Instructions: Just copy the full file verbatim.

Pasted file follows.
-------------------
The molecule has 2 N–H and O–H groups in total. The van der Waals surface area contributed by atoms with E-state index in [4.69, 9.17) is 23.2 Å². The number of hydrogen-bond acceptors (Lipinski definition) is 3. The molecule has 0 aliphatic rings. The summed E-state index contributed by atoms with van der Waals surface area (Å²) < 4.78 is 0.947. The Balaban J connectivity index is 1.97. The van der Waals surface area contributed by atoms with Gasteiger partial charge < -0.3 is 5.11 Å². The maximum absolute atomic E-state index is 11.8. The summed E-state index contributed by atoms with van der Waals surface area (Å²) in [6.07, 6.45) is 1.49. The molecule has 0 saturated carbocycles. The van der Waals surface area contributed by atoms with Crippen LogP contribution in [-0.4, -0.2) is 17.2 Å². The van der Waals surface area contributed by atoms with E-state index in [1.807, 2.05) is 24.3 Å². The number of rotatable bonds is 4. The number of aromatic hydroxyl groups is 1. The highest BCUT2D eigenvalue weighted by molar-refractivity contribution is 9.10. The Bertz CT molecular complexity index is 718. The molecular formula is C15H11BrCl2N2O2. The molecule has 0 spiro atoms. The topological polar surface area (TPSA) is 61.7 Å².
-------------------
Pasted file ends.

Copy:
The molecule has 2 N–H and O–H groups in total. The van der Waals surface area contributed by atoms with E-state index in [4.69, 9.17) is 23.2 Å². The number of hydrogen-bond acceptors (Lipinski definition) is 3. The molecule has 0 aliphatic rings. The summed E-state index contributed by atoms with van der Waals surface area (Å²) < 4.78 is 0.947. The Balaban J connectivity index is 1.97. The van der Waals surface area contributed by atoms with Gasteiger partial charge < -0.3 is 5.11 Å². The maximum absolute atomic E-state index is 11.8. The summed E-state index contributed by atoms with van der Waals surface area (Å²) in [6.07, 6.45) is 1.49. The molecule has 0 saturated carbocycles. The van der Waals surface area contributed by atoms with Crippen LogP contribution in [-0.4, -0.2) is 17.2 Å². The van der Waals surface area contributed by atoms with E-state index in [1.807, 2.05) is 24.3 Å². The number of rotatable bonds is 4. The number of aromatic hydroxyl groups is 1. The highest BCUT2D eigenvalue weighted by molar-refractivity contribution is 9.10. The Bertz CT molecular complexity index is 718. The molecular formula is C15H11BrCl2N2O2. The molecule has 0 spiro atoms. The topological polar surface area (TPSA) is 61.7 Å².